damages. Electrical Workers v. Foust,
442 U.S. 42, 50-51 (1979); Gertz
v. Robert Welch, Inc., 418 U.S. 323, 349-350
Right now you might be saying, “but liquidated
damages are not punitive damages.”
Liquidated damages under USERRA 38 U.S.C. § 4323 are punitive. Maher, 463 F. Supp. 2d at 844; cf.
Burlington Industries, Inc. v. Ellerth, 524 U.S. 742, 764, 118 S. Ct. 2257, 141 L. Ed. 2d 633
(1998). Punitive damages are intended to
punish the wrongdoer in such a manner that they would be hesitant to engage in
the wrongful conduct ever again. See
City of Newport, 453 U.S. at 270. A jury is permitted to assess punitive
damages in an action when it involves reckless or callous indifference to the
federally protected rights of others. Smith
v. Wade, 461 U.S. 30, 56 (U.S. 1983). Accordingly, when a USERRA plaintiff is
seeking liquidated damages for a willful violation of the USERRA, they have
just as much right to the defendant’s financial records as the defendant would
have to the plaintiff’s.
There are a couple catches though. First, USERRA liquidated damages are limited
to the amount the plaintiff is awarded for lost wages and benefits. So, if a plaintiff proves liability and a
willful violation, the sum of the damages that they can receive is capped at
two (2x) times the value of their lost wages and benefits. Second, the court has discretion in awarding
liquidated damages. 38 U.S.C.
§4323(d)(1)(C) states “the court may require the employer to […] pay
liquidated damages.” Ibid. That
discretion allows the court to award partial or full liquidated damages. In other words, there is some wiggle room,
and the plaintiff must be prepared to persuade the court why full liquidated
damages are needed.
Although the USERRA limits liquidated damages
and grants the court some discretion, this does not mean that a wrongdoer’s
wealth is not relevant to the court’s consideration of liquidated damages. C.f. City of Newport, 453 U.S. 270. In fact, a court considering whether punitive
damages are appropriate in a particular case may consider many factors which
necessarily require disclosure of the defendant’s financial records, including:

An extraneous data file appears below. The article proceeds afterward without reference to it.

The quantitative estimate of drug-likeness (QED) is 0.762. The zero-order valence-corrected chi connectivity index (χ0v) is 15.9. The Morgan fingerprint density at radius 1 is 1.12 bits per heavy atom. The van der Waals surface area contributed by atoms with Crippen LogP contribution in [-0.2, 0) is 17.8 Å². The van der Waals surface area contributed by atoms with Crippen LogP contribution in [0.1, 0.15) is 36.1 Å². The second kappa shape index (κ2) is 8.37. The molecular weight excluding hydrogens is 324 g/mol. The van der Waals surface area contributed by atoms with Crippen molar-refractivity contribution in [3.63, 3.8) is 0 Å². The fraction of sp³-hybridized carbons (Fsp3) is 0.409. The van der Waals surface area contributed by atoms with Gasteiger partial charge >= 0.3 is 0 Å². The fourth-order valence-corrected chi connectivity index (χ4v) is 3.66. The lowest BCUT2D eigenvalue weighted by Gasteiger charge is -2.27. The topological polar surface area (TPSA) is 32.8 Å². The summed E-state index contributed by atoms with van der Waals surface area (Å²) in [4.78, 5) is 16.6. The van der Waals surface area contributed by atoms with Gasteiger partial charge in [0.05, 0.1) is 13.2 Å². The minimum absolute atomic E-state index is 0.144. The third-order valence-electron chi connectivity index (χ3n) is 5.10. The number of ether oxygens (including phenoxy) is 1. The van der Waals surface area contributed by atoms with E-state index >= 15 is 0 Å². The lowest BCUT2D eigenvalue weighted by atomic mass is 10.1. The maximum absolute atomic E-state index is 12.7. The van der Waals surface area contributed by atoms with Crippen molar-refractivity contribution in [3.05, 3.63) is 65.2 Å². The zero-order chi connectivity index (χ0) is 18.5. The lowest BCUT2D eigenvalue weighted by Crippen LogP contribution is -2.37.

the profitability to the defendant of the wrongful conduct; the desirability of
removing that profit and of having the defendant also sustain a loss; and the
financial position of the defendant. See
Martinez v. Tully, 1994 U.S. Dist. LEXIS 20935,
36-37 (E.D. Cal. Sept. 23, 1994).
Using these factors to assess liquidated damages
makes sense because, if liquidated damages are intended to curb future
behavior, then there needs to be some sting associated with them. For example, if the profitability of a
defendant’s wrongful conduct is high, then full liquidated damages would help
remove that profit. Similarly, if the
financial position of the defendant really is not going to change under
straight compensatory damages, then an award of full liquidated damages may
cause the defendant to sustain a loss, and thereby serve as an incentive not to
violate the USERRA in the future.
In sum, you know that the
defendant’s attorney is not going to just hand those records over without a
fight. If you really want the
defendant’s private financial records then you are probably going to have to
show the court why those records fit within the scope of discovery. Those records would be relevant, admissible,
and helpful to the determination of willful/liquidated damages. But, plan on having to get over a couple
hurdles; showing why liquidated damages under the USERRA are punitive, and how
the principles of tort law apply
equally in USERRA cases.
Thomas G. Jarrard
is a Marine Corps Reserve officer and a member of ROA. He practices law
in Spokane, Washington and takes on USERRA
cases around the country. He also wrote, along with Captain Wright
(Director of the Service Members Law Center), ROA’s amicus curiae brief in the
Supreme Court, in the case of Staub v. Proctor Hospital. His e-mail is firstname.lastname@example.org.
A privilege is
special legal right that exempts a person from being compelled to do
something. For example, the
attorney-client privilege protects the client (and attorney) from being
compelled to disclose information shared between them.
 If you are involved in a wrongful
termination lawsuit, you should expect that the defendant will demand
copies of your tax returns. When you file your income
tax return, you have a legal duty to report ALL the income. If a defendant
learns that you received income and did not report it on your taxes, you can be
sure that they will try to use that information against you in the case. These are just a couple reasons why working
off the books, or not reporting income, is not wise.